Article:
When I first adopted my dog, Mali, I had big ambitions for all the hikes she would join me on and I couldn’t wait to hit the trails with her. Immediately, she was the perfect mountain dog: seamlessly weaving through switchbacks and following commands while off her leash flawlessly. I smiled at her curiosity as she sniffed every bush, climbed every rock, and burrowed her head into every hole she could find.
It never occurred to me that looming in those bushes and holes could be a rattlesnake (bad dog mom moment, I know) until her vet mentioned having her vaccinated against rattlesnake venom. I asked a slew of questions and learned all the facts: If a rattlesnake ever bit Mali the vaccine would simply give her more time before she needed treatment. The vaccine would not save her life on its own and she would still need anti-venom in order to survive. One vial of rattlesnake anti-venom, mind you, can cost well over $1,000 and dogs often need to be administered multiple vials. However, dogs who have been administered the vaccine have built up antibodies to the venom and may not require as many vials of anti-venom if they have been bitten.
While I believe the vaccine is a good precaution, I couldn’t help but think, “what if there was a way to prevent the bite from ever happening in the first place?” and “what would happen if I was the one who got bit on the trail?” I figured that if dogs can be trained to sniff out bombs then they must be able to sniff out rattlesnakes too: thankfully I was right. There was an abundance of rattlesnake avoidance training sessions all around Southern California and I was lucky enough that the shelter I adopted Mali from holds sessions a few times a year. I had no idea what to expect and to be honest I was horrified at the thought of having to use a shock collar on my dog but the trainer was quick to answer all my questions. The shock is used when the dog makes contact with the live rattlesnake, shed rattlesnake skin, or the sound of the rattle and it is meant to alert the dog that the snake is dangerous and potentially painful. Mali performed wonderfully and I felt confortable in knowing that she possessed the skills she needed to keep herself safe on the trail.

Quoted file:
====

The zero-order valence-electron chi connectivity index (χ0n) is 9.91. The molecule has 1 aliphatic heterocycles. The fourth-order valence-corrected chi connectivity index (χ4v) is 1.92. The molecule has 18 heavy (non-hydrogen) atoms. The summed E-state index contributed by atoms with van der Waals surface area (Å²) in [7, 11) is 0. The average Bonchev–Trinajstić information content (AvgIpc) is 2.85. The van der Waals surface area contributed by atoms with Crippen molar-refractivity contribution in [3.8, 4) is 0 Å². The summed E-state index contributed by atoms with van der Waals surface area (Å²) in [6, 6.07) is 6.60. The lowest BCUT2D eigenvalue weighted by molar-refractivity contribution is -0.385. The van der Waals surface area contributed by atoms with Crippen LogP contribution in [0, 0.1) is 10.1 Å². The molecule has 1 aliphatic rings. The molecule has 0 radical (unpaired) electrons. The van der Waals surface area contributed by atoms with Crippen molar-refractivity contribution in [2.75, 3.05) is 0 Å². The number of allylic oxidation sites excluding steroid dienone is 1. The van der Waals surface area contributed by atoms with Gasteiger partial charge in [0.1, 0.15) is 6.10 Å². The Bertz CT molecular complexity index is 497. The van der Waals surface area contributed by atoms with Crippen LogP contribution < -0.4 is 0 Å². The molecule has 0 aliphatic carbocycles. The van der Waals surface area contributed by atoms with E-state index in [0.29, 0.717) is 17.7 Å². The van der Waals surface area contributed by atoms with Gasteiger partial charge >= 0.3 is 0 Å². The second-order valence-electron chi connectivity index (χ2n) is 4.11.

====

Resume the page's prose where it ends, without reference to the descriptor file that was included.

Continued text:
Then a month after her first training we were on a trail we frequent often and she stopped dead in her tracks. No amount of coercion or tugging on her collar could get her to move forward. I remembered her training and felt confident in knowing that she sensed the presence of a rattlesnake that I could not see. Just a few weeks following that incident we were walking on a dirt trail in our neighborhood when she exhibited the same behaviors, but this time, waiting about ten feet in front of us was a baby rattlesnake in the middle of the trail. The snake blended in perfectly with the ground, was no bigger than 10 inches long, and sat uncoiled with its rattler pointing toward the sky. I likely would have stepped right over it.
These are two circumstances that I can say with certainty that Mali may have saved both are lives but the skepticism in me kept me from being a believer until she had her second training lesson a year later. As the seasons changed and time went on I questioned whether she had still retained the fifteen minutes of training she had received. I was particularly nervous because just that morning I had seen another dog get bit while on a trail and was pleasantly surprised when at her second training session she wanted nothing to do with anything that involved rattlesnakes.
Being aware of places where snakes may loom on a trail and knowledge of precautions one should take should they come in contact with a rattlesnake are incredibly important to ensuring your safety. Having a dog that also possesses the knowledge of the dangers of rattlesnakes provides an extra level of security.
To find a Rattlesnake Avoidance Training event near you: *
* Note, I have included a few of the many companies in Southern California; there are many more nation-wide right at your fingertips. It is important to find a company that works well for your needs.
Dani is the Founder of Mountain Chicks and the primary author of the Mtn Chicks Blog. Here you'll find outdoor tips, travel experiences, gear reviews and more.